The city was authorized to place a property tax rate up to 3.35. Council members discouraged this rate and suggested a more conservative rate.
District 2 Councilman Jim Eyre proposed the 2.85 property tax rate. He said he believed this covered all expenses in the budget and would provide for reserves since it is projected that higher revenues will come this year.
“It is prudent,” Eyre said. “We are expecting higher revenues, and this gives us sufficient amount to cover our cost and to place some in reserves when we start to look at next year’s budget.”
District 4 Councilman Joe Gebbia thanked Eyre for his foresight and concern for the citizens of Brookhaven. In public hearings, residents expressed concern about the cap property tax rate especially since DeKalb County has not set a new millage rate.
“We heard from the public and have been committed to providing quality services while being fiscally conservative,” Mayor J. Max Davis said. “I am pleased today that we can set a rate far below our cap. The council and staff have done a great job in achieving that goal.”
Council reminded residents of the problems of setting a budget rate with no previous history. Also, if Brookhaven was still unincorporated a 4.96 property tax rate would have been set.
“There are some unknowns since we have no historical info,” District 1 Councilwoman Rebecca Williams said. “I said yesterday I wanted to sleep on it since this is our first millage rate. We are striving to produce the lowest millage rate possible and I would like to point out that this is a good two point mills lower than the county proposed unincorporated rate.”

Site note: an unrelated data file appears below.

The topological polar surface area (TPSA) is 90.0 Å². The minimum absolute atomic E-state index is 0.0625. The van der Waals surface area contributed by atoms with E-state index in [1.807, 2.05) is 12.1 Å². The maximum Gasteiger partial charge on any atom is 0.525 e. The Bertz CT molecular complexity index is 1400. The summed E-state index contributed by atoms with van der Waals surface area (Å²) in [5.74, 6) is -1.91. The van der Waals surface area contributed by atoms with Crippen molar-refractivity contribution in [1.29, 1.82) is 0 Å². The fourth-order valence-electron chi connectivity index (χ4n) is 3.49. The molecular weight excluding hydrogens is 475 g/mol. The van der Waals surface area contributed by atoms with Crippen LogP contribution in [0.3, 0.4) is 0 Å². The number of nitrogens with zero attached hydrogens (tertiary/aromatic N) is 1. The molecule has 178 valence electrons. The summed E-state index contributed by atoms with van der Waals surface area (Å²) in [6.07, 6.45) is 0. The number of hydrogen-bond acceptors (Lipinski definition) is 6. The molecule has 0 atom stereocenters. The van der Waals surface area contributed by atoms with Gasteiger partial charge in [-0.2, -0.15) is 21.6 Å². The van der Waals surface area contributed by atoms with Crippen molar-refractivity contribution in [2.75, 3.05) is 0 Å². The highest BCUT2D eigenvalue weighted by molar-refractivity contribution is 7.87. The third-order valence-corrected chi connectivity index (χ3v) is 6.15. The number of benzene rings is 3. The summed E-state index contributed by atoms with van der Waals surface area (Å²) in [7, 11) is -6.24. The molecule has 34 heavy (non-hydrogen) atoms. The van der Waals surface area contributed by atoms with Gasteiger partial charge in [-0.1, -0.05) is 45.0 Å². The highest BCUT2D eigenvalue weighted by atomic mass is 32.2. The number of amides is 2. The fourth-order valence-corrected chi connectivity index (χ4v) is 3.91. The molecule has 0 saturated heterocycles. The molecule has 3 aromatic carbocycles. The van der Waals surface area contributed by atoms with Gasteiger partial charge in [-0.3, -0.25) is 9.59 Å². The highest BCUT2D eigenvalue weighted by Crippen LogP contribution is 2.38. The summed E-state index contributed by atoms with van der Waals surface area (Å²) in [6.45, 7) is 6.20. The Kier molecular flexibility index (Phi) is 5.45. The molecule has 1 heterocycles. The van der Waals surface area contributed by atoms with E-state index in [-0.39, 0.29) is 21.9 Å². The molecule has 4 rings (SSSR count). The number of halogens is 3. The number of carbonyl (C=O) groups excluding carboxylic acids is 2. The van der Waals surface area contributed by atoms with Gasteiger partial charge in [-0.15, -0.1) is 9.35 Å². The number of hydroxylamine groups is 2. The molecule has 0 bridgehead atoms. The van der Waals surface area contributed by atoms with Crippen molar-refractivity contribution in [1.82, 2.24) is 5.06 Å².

Before approving the property tax rate, Williams said she wanted the confidence that Brookhaven would still have a rainy day fund. Williams believes the revenues coming in look strong and will provide enough of a cushion for the city.
With the new rate, a house valued at $200,000 will pay a yearly tax of $171 to the city. This tax provides the funds for the annual city budget of $16.465 million.
The budget, passed in March, includes money for the start-up costs for a new Brookhaven Police Department and to repay the county for having police patrol the city until Brookhaven police start patrols July 31.